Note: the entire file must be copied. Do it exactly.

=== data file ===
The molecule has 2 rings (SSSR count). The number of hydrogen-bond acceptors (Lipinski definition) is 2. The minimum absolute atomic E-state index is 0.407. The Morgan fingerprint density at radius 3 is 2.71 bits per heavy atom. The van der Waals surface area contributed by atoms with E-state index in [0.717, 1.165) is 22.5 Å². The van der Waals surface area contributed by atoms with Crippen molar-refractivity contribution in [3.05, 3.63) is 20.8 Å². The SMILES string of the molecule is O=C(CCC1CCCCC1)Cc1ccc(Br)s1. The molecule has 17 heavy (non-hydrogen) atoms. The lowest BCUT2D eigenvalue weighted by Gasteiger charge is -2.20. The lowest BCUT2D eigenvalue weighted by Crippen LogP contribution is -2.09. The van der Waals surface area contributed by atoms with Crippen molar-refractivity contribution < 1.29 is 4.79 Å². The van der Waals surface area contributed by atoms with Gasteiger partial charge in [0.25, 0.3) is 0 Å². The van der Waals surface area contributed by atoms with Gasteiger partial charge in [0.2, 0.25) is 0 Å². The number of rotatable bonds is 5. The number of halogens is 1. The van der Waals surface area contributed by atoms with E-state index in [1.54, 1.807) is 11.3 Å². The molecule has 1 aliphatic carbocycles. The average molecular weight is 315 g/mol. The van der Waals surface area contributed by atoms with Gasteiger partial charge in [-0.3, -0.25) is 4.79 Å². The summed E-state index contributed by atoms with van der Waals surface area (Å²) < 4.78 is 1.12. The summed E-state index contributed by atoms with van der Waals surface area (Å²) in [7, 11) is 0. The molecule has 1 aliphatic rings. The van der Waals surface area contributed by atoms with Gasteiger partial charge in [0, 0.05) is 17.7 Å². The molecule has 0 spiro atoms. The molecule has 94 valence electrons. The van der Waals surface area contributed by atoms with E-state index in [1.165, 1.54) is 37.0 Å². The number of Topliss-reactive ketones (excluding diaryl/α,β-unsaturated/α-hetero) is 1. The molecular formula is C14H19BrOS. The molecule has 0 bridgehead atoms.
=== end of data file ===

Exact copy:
The molecule has 2 rings (SSSR count). The number of hydrogen-bond acceptors (Lipinski definition) is 2. The minimum absolute atomic E-state index is 0.407. The Morgan fingerprint density at radius 3 is 2.71 bits per heavy atom. The van der Waals surface area contributed by atoms with E-state index in [0.717, 1.165) is 22.5 Å². The van der Waals surface area contributed by atoms with Crippen molar-refractivity contribution in [3.05, 3.63) is 20.8 Å². The SMILES string of the molecule is O=C(CCC1CCCCC1)Cc1ccc(Br)s1. The molecule has 17 heavy (non-hydrogen) atoms. The lowest BCUT2D eigenvalue weighted by Gasteiger charge is -2.20. The lowest BCUT2D eigenvalue weighted by Crippen LogP contribution is -2.09. The van der Waals surface area contributed by atoms with Crippen molar-refractivity contribution < 1.29 is 4.79 Å². The van der Waals surface area contributed by atoms with Gasteiger partial charge in [0.25, 0.3) is 0 Å². The van der Waals surface area contributed by atoms with Gasteiger partial charge in [0.2, 0.25) is 0 Å². The number of rotatable bonds is 5. The number of halogens is 1. The van der Waals surface area contributed by atoms with E-state index in [1.54, 1.807) is 11.3 Å². The molecule has 1 aliphatic carbocycles. The average molecular weight is 315 g/mol. The van der Waals surface area contributed by atoms with Gasteiger partial charge in [-0.3, -0.25) is 4.79 Å². The summed E-state index contributed by atoms with van der Waals surface area (Å²) < 4.78 is 1.12. The summed E-state index contributed by atoms with van der Waals surface area (Å²) in [7, 11) is 0. The molecule has 1 aliphatic rings. The van der Waals surface area contributed by atoms with Gasteiger partial charge in [0, 0.05) is 17.7 Å². The molecule has 0 spiro atoms. The molecule has 94 valence electrons. The van der Waals surface area contributed by atoms with E-state index in [1.165, 1.54) is 37.0 Å². The number of Topliss-reactive ketones (excluding diaryl/α,β-unsaturated/α-hetero) is 1. The molecular formula is C14H19BrOS. The molecule has 0 bridgehead atoms.